What I say there, and have said many times before, is that we’re nearing the end of a bubble period, especially around “social” you-name-it, and its defaulted business model: advertising. I spoke about this a bit at the IAB (Internet Advertising Board) Annual Leadership meeting in Palm Springs, on February 28. The show’s theme was “The People vs. Data”, and I was joined in conversation on stage with John Battelle (at his invitation, good man). The title of the meeting (with >1000 attending, and in the room) was “Data, Privacy and Control — Unpacking the Role of the Consumer in the Media and Marketing Ecosystem.” John and I had some interesting back-and-forths on our blogs (see here), and carried the same exchange forward in front of many hundreds of folks in the very hot online advertising business. A short video hunk of the conversation is here on YouTube. I have other notes, which I’ll put up after I get back from my current trip. Meanwhile, many open tabs need to be closed, so here is a rundown, in no particular order:
- Building a personal commenting system using Twitter and Kynetx, by Phil Windley.
- Can VRM help regulate “blind” bidding wars? By Real Estate Cafe.
- #VRM Community Structure, by Moxy Tongue
- PaySwarm, and its possible synergies with EmanciPay.
- WebID, from the W3C. PaySwarm uses it.
- W3C Workshop on Identity in the Browser, in late May.
- Let’s move Tweeting off Twitter. @Evan Promdromou offered help with that, via Status.net.Here’s the tweet count on that post. Also on Twitter Failings.
- rstat.us. Another microblogging approach.
- Personal Data: The Emergence of a New Asset Class, by the World Economic Forum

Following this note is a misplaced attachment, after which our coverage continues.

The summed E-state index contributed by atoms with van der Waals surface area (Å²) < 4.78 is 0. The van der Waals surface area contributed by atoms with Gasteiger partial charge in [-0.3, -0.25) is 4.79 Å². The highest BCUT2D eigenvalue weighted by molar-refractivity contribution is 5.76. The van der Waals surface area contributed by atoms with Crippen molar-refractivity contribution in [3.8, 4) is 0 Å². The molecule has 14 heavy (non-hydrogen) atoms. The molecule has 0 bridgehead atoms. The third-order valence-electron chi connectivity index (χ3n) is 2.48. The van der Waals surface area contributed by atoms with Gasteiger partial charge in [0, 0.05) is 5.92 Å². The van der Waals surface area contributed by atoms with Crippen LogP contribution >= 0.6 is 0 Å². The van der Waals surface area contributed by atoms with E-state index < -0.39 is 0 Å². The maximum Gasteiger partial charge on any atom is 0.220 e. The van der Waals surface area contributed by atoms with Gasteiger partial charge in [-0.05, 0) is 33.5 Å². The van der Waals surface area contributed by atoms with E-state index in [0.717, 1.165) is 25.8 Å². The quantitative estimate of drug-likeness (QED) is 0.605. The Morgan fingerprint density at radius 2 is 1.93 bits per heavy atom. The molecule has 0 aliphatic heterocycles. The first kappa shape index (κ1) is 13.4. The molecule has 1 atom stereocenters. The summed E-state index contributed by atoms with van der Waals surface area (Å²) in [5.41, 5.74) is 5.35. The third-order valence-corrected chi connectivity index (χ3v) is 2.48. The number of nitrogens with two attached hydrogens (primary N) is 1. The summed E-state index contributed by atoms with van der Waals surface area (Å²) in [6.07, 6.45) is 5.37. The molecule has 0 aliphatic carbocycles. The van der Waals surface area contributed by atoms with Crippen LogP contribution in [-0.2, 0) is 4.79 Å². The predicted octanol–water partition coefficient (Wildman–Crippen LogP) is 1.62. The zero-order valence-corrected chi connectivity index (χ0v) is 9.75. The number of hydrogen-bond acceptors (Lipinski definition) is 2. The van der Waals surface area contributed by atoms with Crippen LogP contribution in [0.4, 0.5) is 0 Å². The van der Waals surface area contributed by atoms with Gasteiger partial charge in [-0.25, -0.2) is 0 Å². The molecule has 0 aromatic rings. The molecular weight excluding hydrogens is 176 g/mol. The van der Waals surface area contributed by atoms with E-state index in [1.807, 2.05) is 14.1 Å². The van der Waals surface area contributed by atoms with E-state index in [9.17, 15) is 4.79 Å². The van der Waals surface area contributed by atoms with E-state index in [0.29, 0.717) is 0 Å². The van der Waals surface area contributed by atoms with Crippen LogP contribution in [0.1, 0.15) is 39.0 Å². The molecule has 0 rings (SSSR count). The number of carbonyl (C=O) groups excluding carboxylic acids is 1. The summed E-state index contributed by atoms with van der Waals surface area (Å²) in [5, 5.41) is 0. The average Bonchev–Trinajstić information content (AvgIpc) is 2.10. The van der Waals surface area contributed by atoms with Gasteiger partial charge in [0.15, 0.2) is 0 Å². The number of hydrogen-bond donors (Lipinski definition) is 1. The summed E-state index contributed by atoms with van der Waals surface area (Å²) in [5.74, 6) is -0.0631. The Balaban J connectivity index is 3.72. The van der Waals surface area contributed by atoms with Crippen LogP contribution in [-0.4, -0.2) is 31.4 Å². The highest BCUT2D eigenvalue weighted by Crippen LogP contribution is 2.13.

- @DaveWineron “building a microblogging platform without Twitter in the middle“
- World Economic Forum and Personal Data as an Asset Class, Constellations of Privacy and Fourth Parties are Agents. Third Parties Aren’t Necessarily., all by @JoeAndrieu. The last item responds to Fourth Parties and VRM.
- The SugarCon Connection: Conversational Commerce Meets Classic CRM, by Dan Miller
- Web 2.0, The Cloud and Vendor Lock-In, by Klint Finleyat ReadWriteWeb.
- The Locker Project, Telehash and You. @Jeremie Miller’s upcoming talk at RWW’s 2-way Summit in June.
- Self-surveillance privacy draft, by UCLA law professor Jerry Kang. The full draft is also online.
- MTDS, by dotcomma.
- This Bubble is Different, in BusinessWeek. Best line, by Jeff Hammerbacher of Cloudera: “The best minds of my generation are thinking about how to make people click ads…That sucks.”
- The Irony of Social Advertising, by Jay Deragon.
- Digital Hollywood’s agenda. It will be going on at the same time as IIW. Compare and contrast.
- BitCoin, the personal currency.
- Palantir, just because they’re interesting. One hint why.
- Are we awake? by Harold Jarche. On workforce reformation.
- 88+ Projects & Standards for Data Ownership, Identity, & A Federated Social Web by Venessa Meimis
- Personal Data is the Future, but Does Anybody Care, by Tara Hunt (@missrogue) of Buyosphere
- If hype were broadband, the U.S. would be #1, by Bruce Kushnick. Off-topic, but not on the hype side, which is why I put it here.
- The Mydex prototype. William Heath writes, “Mydex, working with Azigo and building on the Higgins platform, has trialled a live PDS with registration and population of data store external verification of identity and claims, and two-way data exchange between individuals and organisation (London Borough of Brent). The trial included personalised web browsing driven from the PDS. Still working with Azigo and Higgins, Mydex is now recruiting to scale up to a full ‘purple button’ live service.”
- Connect.me. More from Drummond Reed about what’s up with that, among other VRM and IIW things.
- Azigo. More from Paul Trevithick about what’s up with that, among other VRM and IIW things.
I’ll add more later in two new posts, one about a VRM vertical, the other about a VRM horizontal. The vertical is health care. The horizontal is legal (because it cuts across everything). I suppose identity does too, but we just covered that.
Volunteer some below as well.